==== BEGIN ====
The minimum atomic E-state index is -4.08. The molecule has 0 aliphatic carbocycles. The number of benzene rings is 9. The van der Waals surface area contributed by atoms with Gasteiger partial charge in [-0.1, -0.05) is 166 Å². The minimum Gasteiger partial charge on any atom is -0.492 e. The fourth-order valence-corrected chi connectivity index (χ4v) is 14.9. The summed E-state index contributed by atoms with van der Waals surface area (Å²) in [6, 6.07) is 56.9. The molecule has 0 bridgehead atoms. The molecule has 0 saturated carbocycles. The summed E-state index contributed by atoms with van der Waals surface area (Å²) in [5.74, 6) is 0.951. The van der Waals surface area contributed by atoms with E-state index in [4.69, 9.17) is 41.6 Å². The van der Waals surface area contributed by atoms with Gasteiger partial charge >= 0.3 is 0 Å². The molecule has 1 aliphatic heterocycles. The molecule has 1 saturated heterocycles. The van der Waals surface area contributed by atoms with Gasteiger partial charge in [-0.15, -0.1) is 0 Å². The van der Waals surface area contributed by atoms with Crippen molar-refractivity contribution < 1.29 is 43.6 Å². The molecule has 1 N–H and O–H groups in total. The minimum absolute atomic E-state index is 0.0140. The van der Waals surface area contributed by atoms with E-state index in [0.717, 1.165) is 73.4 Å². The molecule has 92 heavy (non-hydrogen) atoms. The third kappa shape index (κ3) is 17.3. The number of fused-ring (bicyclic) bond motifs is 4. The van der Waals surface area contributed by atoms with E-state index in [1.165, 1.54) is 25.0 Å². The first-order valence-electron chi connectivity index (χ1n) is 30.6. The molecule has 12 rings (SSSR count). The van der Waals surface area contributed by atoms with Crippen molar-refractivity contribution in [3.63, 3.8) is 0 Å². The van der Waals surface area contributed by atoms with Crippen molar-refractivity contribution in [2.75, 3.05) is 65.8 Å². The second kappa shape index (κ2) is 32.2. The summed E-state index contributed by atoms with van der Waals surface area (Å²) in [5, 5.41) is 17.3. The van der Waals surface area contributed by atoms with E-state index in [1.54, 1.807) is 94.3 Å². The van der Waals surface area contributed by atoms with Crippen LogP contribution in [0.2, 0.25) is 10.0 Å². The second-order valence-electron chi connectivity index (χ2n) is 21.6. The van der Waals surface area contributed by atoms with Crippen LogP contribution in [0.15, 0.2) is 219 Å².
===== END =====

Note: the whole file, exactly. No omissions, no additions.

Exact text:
The minimum atomic E-state index is -4.08. The molecule has 0 aliphatic carbocycles. The number of benzene rings is 9. The van der Waals surface area contributed by atoms with Gasteiger partial charge in [-0.1, -0.05) is 166 Å². The minimum Gasteiger partial charge on any atom is -0.492 e. The fourth-order valence-corrected chi connectivity index (χ4v) is 14.9. The summed E-state index contributed by atoms with van der Waals surface area (Å²) in [6, 6.07) is 56.9. The molecule has 0 bridgehead atoms. The molecule has 0 saturated carbocycles. The summed E-state index contributed by atoms with van der Waals surface area (Å²) in [5.74, 6) is 0.951. The van der Waals surface area contributed by atoms with E-state index in [4.69, 9.17) is 41.6 Å². The van der Waals surface area contributed by atoms with Gasteiger partial charge >= 0.3 is 0 Å². The molecule has 1 aliphatic heterocycles. The molecule has 1 saturated heterocycles. The van der Waals surface area contributed by atoms with Gasteiger partial charge in [-0.15, -0.1) is 0 Å². The van der Waals surface area contributed by atoms with Crippen molar-refractivity contribution < 1.29 is 43.6 Å². The molecule has 1 N–H and O–H groups in total. The minimum absolute atomic E-state index is 0.0140. The van der Waals surface area contributed by atoms with E-state index in [0.717, 1.165) is 73.4 Å². The molecule has 92 heavy (non-hydrogen) atoms. The third kappa shape index (κ3) is 17.3. The number of fused-ring (bicyclic) bond motifs is 4. The van der Waals surface area contributed by atoms with E-state index in [1.165, 1.54) is 25.0 Å². The first-order valence-electron chi connectivity index (χ1n) is 30.6. The molecule has 12 rings (SSSR count). The van der Waals surface area contributed by atoms with Crippen molar-refractivity contribution in [3.63, 3.8) is 0 Å². The van der Waals surface area contributed by atoms with Crippen molar-refractivity contribution in [2.75, 3.05) is 65.8 Å². The second kappa shape index (κ2) is 32.2. The summed E-state index contributed by atoms with van der Waals surface area (Å²) in [5, 5.41) is 17.3. The van der Waals surface area contributed by atoms with E-state index in [1.54, 1.807) is 94.3 Å². The van der Waals surface area contributed by atoms with Crippen LogP contribution in [0.2, 0.25) is 10.0 Å². The second-order valence-electron chi connectivity index (χ2n) is 21.6. The van der Waals surface area contributed by atoms with Crippen LogP contribution in [0.15, 0.2) is 219 Å².